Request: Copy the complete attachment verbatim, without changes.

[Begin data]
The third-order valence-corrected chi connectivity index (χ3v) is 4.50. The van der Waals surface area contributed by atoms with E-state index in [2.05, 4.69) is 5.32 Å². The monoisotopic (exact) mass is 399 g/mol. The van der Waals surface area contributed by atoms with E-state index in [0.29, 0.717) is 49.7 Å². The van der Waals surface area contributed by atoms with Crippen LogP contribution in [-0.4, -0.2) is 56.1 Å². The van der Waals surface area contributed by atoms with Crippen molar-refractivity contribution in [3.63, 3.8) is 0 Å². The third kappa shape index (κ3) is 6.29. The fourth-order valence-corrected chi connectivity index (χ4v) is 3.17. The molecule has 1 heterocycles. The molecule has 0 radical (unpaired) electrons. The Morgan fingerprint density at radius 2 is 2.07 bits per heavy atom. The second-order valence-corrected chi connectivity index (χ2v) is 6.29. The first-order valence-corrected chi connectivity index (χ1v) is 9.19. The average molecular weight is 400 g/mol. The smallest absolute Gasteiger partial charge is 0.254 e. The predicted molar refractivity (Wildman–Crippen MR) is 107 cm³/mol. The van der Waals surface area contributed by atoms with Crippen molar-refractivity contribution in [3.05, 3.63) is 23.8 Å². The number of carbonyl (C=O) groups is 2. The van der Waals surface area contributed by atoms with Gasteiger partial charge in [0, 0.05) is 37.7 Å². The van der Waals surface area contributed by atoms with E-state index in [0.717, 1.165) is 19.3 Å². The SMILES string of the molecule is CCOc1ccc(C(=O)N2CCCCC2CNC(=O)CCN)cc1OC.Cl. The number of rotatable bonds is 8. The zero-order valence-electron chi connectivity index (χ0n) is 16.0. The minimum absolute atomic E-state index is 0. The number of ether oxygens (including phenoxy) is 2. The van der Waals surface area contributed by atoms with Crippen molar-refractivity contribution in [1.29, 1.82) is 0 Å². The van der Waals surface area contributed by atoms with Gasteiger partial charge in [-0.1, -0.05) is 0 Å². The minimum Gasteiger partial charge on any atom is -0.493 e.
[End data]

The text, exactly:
The third-order valence-corrected chi connectivity index (χ3v) is 4.50. The van der Waals surface area contributed by atoms with E-state index in [2.05, 4.69) is 5.32 Å². The monoisotopic (exact) mass is 399 g/mol. The van der Waals surface area contributed by atoms with E-state index in [0.29, 0.717) is 49.7 Å². The van der Waals surface area contributed by atoms with Crippen LogP contribution in [-0.4, -0.2) is 56.1 Å². The van der Waals surface area contributed by atoms with Crippen molar-refractivity contribution in [3.63, 3.8) is 0 Å². The third kappa shape index (κ3) is 6.29. The fourth-order valence-corrected chi connectivity index (χ4v) is 3.17. The molecule has 1 heterocycles. The molecule has 0 radical (unpaired) electrons. The Morgan fingerprint density at radius 2 is 2.07 bits per heavy atom. The second-order valence-corrected chi connectivity index (χ2v) is 6.29. The first-order valence-corrected chi connectivity index (χ1v) is 9.19. The average molecular weight is 400 g/mol. The smallest absolute Gasteiger partial charge is 0.254 e. The predicted molar refractivity (Wildman–Crippen MR) is 107 cm³/mol. The van der Waals surface area contributed by atoms with Crippen molar-refractivity contribution in [3.05, 3.63) is 23.8 Å². The number of carbonyl (C=O) groups is 2. The van der Waals surface area contributed by atoms with Gasteiger partial charge in [0, 0.05) is 37.7 Å². The van der Waals surface area contributed by atoms with E-state index in [0.717, 1.165) is 19.3 Å². The SMILES string of the molecule is CCOc1ccc(C(=O)N2CCCCC2CNC(=O)CCN)cc1OC.Cl. The number of rotatable bonds is 8. The zero-order valence-electron chi connectivity index (χ0n) is 16.0. The minimum absolute atomic E-state index is 0. The number of ether oxygens (including phenoxy) is 2. The van der Waals surface area contributed by atoms with Crippen molar-refractivity contribution in [1.29, 1.82) is 0 Å². The van der Waals surface area contributed by atoms with Gasteiger partial charge in [-0.1, -0.05) is 0 Å². The minimum Gasteiger partial charge on any atom is -0.493 e.